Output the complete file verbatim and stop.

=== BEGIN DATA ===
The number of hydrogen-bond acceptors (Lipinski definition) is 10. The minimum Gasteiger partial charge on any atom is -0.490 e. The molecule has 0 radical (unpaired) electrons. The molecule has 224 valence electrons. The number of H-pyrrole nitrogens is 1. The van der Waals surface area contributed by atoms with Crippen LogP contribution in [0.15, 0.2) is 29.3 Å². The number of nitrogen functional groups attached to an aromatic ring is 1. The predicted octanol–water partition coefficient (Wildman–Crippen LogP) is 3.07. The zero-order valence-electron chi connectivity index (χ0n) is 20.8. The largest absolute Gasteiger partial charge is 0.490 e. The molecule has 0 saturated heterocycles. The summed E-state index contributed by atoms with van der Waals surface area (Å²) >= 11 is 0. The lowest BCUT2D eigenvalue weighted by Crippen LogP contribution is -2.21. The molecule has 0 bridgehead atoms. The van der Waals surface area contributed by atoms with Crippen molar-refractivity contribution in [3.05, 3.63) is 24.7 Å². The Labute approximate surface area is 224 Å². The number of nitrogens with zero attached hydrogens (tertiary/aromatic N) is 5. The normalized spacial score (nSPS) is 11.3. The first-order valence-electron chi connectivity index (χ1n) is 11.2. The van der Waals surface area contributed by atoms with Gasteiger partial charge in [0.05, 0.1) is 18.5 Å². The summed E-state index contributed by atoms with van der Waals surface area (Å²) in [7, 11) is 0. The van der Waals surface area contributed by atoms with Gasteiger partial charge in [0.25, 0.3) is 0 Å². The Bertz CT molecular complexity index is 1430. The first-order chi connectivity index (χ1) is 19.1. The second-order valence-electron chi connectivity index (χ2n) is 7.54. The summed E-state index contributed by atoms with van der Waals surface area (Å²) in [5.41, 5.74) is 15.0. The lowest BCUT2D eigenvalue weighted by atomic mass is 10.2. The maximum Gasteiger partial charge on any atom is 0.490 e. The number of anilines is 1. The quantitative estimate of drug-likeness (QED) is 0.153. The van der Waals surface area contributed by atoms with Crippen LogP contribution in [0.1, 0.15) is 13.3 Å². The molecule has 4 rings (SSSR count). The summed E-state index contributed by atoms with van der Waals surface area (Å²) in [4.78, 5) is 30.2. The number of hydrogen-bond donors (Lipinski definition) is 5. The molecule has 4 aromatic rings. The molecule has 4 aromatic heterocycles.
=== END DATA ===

The number of hydrogen-bond acceptors (Lipinski definition) is 10. The minimum Gasteiger partial charge on any atom is -0.490 e. The molecule has 0 radical (unpaired) electrons. The molecule has 224 valence electrons. The number of H-pyrrole nitrogens is 1. The van der Waals surface area contributed by atoms with Crippen LogP contribution in [0.15, 0.2) is 29.3 Å². The number of nitrogen functional groups attached to an aromatic ring is 1. The predicted octanol–water partition coefficient (Wildman–Crippen LogP) is 3.07. The zero-order valence-electron chi connectivity index (χ0n) is 20.8. The largest absolute Gasteiger partial charge is 0.490 e. The molecule has 0 saturated heterocycles. The summed E-state index contributed by atoms with van der Waals surface area (Å²) >= 11 is 0. The lowest BCUT2D eigenvalue weighted by Crippen LogP contribution is -2.21. The molecule has 0 bridgehead atoms. The van der Waals surface area contributed by atoms with Crippen molar-refractivity contribution in [3.05, 3.63) is 24.7 Å². The Labute approximate surface area is 224 Å². The number of nitrogens with zero attached hydrogens (tertiary/aromatic N) is 5. The normalized spacial score (nSPS) is 11.3. The first-order valence-electron chi connectivity index (χ1n) is 11.2. The van der Waals surface area contributed by atoms with Gasteiger partial charge in [0.05, 0.1) is 18.5 Å². The summed E-state index contributed by atoms with van der Waals surface area (Å²) in [7, 11) is 0. The van der Waals surface area contributed by atoms with Gasteiger partial charge in [0.25, 0.3) is 0 Å². The Bertz CT molecular complexity index is 1430. The first-order chi connectivity index (χ1) is 19.1. The second-order valence-electron chi connectivity index (χ2n) is 7.54. The summed E-state index contributed by atoms with van der Waals surface area (Å²) in [5.41, 5.74) is 15.0. The lowest BCUT2D eigenvalue weighted by atomic mass is 10.2. The maximum Gasteiger partial charge on any atom is 0.490 e. The number of anilines is 1. The quantitative estimate of drug-likeness (QED) is 0.153. The van der Waals surface area contributed by atoms with Crippen LogP contribution in [0.1, 0.15) is 13.3 Å². The molecule has 4 rings (SSSR count). The summed E-state index contributed by atoms with van der Waals surface area (Å²) in [4.78, 5) is 30.2. The number of hydrogen-bond donors (Lipinski definition) is 5. The molecule has 4 aromatic rings. The molecule has 4 aromatic heterocycles.